Voice/Vision Holocaust Survivor Oral History Archive

Lily Fenster - November 8 & 10, 1994

Seeing Bodies

You remember bodies in the streets?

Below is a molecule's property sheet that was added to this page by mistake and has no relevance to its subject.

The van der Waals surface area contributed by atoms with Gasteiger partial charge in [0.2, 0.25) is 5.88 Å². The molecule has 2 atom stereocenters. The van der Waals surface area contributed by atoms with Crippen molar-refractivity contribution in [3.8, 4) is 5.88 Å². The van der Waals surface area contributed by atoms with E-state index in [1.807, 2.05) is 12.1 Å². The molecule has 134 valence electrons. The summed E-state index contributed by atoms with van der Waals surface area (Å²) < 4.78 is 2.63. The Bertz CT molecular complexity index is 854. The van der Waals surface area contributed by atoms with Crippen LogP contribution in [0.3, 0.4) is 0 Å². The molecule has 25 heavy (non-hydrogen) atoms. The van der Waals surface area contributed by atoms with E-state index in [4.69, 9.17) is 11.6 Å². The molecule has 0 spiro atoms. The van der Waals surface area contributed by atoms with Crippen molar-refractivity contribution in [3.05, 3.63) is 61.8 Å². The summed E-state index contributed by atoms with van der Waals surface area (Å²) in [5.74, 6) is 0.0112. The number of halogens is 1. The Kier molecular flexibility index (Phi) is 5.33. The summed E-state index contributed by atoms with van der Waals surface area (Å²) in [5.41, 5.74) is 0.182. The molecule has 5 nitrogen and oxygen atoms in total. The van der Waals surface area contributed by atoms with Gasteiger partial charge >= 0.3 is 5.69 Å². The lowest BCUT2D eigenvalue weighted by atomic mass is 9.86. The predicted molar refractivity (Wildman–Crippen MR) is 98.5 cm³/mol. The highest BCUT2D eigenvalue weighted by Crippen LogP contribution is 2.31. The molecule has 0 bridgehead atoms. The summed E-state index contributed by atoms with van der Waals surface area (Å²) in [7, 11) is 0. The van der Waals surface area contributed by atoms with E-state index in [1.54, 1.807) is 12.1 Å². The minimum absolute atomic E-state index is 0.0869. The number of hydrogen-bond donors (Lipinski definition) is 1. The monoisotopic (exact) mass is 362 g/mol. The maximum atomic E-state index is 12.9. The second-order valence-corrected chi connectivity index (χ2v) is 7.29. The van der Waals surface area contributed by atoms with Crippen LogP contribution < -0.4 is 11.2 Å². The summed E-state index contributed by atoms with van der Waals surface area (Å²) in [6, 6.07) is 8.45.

I remember, yeah. I remember, chaleshing, like taking away when we were staying in the lines. In the lines we were staying, like I fainted and I was a young, healthy girl. Hunger is terrible Sid. Nobody should know from that. Your neshomeh goes out. Your soul goes out. When I was in the hospital, in the hospital, in the horse things when we were laying with typhoid was epidemic in that ghettos and everything. I seen a lot of dead one too. In straw I was laying next to him and I didn't even know it. No hospital, nothing, would you believe how I survived? And all the times I remember, "??? give me a little bit of water." Nobody paid attention to me. I don't believe that. Six days without food, without water, is that possible. Did anybody gave me water and I didn't know it, was I unconscious, maybe. I cried and I woke up and didn't have my hair. Imagine a young girl without the hair. I was so crying, they all say," Don't worry, it will grow back, it will grow back." It did grow back. My parents and my life didn't come back. My sisters didn't live to see nothing. You know what I sometimes think to myself? I think ??? my mother would be so proud, I would buy a dress, I would, would pamper her, I would, she would be in seventh heaven. Because they didn't have a life. Even before the War, there was poverty in Poland. I remember poverty. A lot of people say they had nannies and they had that. I don't remember that. I'm telling you the truth. It's nebekh--it's not a shandeh to be poor, because we don't take it nothing to ourselves. It just comes to you. If I could choose, wouldn't I choose the best? [pause] The envy of a shikseh having a bicycle. Would I envy a bicycle? And they went to church and they laughed and they giggled and I use to work in the pigs and milk the cows in the heat. That was such a terrible work, it was so--you were dead almost some days when you go and did it, that work. It's hard work farming, it's very hard work, 'specially when you come from the city. You were a scared of animals and now you have to take care of them. But I was lucky that I could do that.

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